Infoscience

Journal article

Time-dependent failure in fiber-reinforced composites by matrix and interface shear creep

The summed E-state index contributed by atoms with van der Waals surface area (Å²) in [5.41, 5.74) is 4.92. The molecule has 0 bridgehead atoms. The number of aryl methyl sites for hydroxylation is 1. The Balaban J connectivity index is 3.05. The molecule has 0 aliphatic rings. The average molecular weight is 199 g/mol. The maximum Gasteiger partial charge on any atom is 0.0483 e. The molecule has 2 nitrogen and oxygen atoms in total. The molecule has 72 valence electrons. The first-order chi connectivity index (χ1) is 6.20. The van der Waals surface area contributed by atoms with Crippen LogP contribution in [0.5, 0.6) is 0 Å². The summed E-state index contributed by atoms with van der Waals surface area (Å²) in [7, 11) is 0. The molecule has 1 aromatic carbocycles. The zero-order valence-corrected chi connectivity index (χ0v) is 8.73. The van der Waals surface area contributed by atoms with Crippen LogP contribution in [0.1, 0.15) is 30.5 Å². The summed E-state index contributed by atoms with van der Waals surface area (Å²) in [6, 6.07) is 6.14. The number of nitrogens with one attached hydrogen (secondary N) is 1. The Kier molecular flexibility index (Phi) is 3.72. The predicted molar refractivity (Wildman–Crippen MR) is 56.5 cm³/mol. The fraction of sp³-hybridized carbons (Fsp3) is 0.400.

The inelastic response of fiber-reinforced ceramic and metal matrix composites under fixed load at elevated temperature is due to the complementary effects of creep and damage in the constituents. After matrix cracking or tensile creep relaxation in a short time, subsequent deformation and failure are driven by shear stress relaxation in the matrix and at the fiber-matrix interface around broken fibers. The shear creep causes stress redistribution to unfailed fibers, causing Further fiber breakage and shear relaxation, culminating in abrupt failure of the composite. This sequence of events is modeled both analytically and numerically within the Global Load Sharing (GLS) approximation previously utilized for quasi-static loading. Analytically, a unit cell model is used to obtain simple closed-form relationships For the time-dependent relaxation of the shear at the interface. This relaxing shear stress is then incorporated into a simulation model which follows the evolution of slip and fiber damage up to failure. The slip lengths and failure times are predicted vs matrix creep exponent n, fiber Weibull modulus in, applied load and, interestingly, physical specimen length. An analytic model for failure shows good agreement with the simulation results and so can be used for qualitative estimates of lifetime. Application to Ti-MMCs is discussed. (C) 1997 Acta Metallurgica Inc.

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